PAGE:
Programmes at universities and colleges begin in the spring and the autumn. Full-time studies comprise approximately 40 hours per week. You can choose to study part-time – for example, half-time or quarter-time – in many courses. You will then study fewer hours per week and receive fewer credits. There are also lectures on evenings or weekends. This makes it easier for those who want to combine studies with work.
When are you qualified?
In order to get into a course or programme, an upper secondary school diploma that gives you the qualifications is required. There are two types: general entry requirements and specific entry requirements. For a number of programmes general entry requirements are enough, but many programmes also call for specific entry requirements.
A foundation year is for those lacking particular entry requirements for a programme at the university level. It is a one-year programme at the high-school level that does not earn any credits. On the other hand, this could entail the student getting a guaranteed place in the desired programme.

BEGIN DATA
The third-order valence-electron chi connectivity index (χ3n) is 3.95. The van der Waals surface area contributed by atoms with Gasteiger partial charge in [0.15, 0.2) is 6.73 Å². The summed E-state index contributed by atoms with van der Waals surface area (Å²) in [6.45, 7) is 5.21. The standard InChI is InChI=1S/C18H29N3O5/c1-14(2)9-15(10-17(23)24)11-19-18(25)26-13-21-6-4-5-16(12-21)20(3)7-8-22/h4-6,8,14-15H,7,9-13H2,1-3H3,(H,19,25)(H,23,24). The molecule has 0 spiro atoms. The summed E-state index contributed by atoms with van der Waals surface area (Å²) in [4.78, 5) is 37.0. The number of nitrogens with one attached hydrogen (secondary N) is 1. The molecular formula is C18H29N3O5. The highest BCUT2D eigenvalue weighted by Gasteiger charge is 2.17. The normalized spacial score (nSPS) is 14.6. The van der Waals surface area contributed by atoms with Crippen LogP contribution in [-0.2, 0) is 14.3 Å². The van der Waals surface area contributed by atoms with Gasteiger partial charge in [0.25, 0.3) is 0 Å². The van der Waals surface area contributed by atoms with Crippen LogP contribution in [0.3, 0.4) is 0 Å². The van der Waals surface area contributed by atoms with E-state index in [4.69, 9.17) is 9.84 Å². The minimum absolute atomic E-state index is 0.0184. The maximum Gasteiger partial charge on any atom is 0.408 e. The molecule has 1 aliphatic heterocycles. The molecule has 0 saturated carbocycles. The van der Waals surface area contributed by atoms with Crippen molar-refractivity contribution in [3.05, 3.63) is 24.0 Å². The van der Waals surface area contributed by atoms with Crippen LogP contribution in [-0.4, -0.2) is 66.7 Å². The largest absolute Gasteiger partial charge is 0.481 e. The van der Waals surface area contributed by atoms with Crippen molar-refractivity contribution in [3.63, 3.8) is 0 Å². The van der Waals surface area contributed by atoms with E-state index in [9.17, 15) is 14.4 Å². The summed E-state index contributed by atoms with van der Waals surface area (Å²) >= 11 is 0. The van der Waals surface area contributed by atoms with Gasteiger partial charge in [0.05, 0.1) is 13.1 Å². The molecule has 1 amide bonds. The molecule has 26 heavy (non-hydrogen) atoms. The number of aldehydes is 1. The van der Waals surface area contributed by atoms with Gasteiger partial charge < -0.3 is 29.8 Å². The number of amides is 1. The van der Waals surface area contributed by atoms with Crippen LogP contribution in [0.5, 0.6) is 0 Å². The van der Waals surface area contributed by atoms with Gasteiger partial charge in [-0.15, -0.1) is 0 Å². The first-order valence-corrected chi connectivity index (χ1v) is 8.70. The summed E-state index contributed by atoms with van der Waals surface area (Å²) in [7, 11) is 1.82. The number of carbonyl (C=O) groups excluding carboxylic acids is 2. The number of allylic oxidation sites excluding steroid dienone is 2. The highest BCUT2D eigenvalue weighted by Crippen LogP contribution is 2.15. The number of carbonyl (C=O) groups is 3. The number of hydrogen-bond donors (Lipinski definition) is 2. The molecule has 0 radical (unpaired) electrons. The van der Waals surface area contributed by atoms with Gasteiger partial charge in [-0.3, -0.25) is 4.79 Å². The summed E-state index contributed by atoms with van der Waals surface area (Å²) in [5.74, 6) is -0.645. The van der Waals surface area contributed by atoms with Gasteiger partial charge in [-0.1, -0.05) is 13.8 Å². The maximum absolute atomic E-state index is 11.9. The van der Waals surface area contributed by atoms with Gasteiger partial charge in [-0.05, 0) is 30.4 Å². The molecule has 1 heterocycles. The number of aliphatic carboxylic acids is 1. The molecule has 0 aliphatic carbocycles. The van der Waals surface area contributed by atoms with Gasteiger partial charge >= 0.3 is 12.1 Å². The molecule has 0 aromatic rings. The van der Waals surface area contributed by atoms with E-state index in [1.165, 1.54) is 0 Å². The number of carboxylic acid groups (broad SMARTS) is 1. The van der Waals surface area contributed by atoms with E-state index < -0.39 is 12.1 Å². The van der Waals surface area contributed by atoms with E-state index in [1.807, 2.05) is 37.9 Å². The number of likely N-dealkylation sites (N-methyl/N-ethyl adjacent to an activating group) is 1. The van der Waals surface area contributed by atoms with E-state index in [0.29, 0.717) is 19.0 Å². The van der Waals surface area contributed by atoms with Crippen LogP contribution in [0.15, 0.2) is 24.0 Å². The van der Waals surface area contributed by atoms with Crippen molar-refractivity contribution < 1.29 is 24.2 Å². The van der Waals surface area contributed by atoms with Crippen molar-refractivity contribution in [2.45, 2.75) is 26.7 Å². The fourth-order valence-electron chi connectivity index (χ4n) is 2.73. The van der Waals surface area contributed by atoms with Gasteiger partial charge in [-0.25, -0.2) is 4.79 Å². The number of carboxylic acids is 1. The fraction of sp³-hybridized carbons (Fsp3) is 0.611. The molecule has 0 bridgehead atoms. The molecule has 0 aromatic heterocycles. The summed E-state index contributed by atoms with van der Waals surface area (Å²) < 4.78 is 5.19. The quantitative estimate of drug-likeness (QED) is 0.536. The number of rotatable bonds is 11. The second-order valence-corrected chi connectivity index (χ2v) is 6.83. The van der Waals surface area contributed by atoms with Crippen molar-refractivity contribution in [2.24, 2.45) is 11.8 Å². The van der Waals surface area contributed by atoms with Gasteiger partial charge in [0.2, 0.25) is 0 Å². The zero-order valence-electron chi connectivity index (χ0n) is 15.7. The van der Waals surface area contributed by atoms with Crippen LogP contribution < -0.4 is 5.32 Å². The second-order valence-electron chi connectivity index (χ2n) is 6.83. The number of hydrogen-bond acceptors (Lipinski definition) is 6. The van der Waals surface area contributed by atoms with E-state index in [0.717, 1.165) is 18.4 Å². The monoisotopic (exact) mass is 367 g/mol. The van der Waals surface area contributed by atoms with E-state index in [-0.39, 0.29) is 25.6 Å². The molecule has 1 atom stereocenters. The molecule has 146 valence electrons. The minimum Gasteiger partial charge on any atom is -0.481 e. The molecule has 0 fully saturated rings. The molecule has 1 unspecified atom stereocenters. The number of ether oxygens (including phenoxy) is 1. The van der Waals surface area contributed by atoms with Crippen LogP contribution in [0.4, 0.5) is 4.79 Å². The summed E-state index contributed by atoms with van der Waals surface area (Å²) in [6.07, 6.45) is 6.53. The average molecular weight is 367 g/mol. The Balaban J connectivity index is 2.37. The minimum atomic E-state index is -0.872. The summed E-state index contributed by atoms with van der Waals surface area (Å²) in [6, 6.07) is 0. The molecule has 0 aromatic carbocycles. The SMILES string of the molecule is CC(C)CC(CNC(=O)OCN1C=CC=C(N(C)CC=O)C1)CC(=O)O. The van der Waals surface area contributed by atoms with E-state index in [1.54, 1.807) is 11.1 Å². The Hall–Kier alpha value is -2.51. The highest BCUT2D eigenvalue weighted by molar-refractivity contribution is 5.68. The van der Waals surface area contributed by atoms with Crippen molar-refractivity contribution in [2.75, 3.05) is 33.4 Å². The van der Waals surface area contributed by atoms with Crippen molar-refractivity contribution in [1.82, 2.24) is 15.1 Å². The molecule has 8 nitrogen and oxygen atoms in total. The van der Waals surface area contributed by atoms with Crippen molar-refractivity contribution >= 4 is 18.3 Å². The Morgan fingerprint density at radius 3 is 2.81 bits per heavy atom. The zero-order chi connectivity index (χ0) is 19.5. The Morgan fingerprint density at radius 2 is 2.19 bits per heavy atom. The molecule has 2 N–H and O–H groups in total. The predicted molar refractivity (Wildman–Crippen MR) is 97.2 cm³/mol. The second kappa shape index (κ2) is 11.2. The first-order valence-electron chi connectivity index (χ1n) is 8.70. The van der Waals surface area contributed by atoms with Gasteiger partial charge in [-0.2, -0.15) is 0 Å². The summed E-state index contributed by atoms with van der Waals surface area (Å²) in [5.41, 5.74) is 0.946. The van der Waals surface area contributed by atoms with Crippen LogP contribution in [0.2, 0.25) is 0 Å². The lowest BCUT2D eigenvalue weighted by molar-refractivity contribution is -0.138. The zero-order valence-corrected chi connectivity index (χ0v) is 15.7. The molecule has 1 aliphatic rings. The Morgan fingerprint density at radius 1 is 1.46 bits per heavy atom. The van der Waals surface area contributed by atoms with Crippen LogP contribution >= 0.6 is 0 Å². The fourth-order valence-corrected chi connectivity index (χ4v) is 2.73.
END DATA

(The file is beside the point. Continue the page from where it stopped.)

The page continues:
Another way of becoming qualified
Even those who did not attend upper secondary school can apply to universities and colleges. The actual skills of the applicant may be assessed as sufficient, if it can be verified. Actual skills can come from courses or from working life, club activities, or long stays abroad. Read more about where to submit your application for actual skills and exemptions at the Swedish Council for Higher Education website,antagning.se
Study and career guidance
At every university and university college there is study and career guidance. You can turn to them if you are interested in any programme they have, and they can also give you general guidance on studies at the university level. On the Swedish Council for Higher Education website studera.nu, there is information in various languages about university programmes and study and career guidance.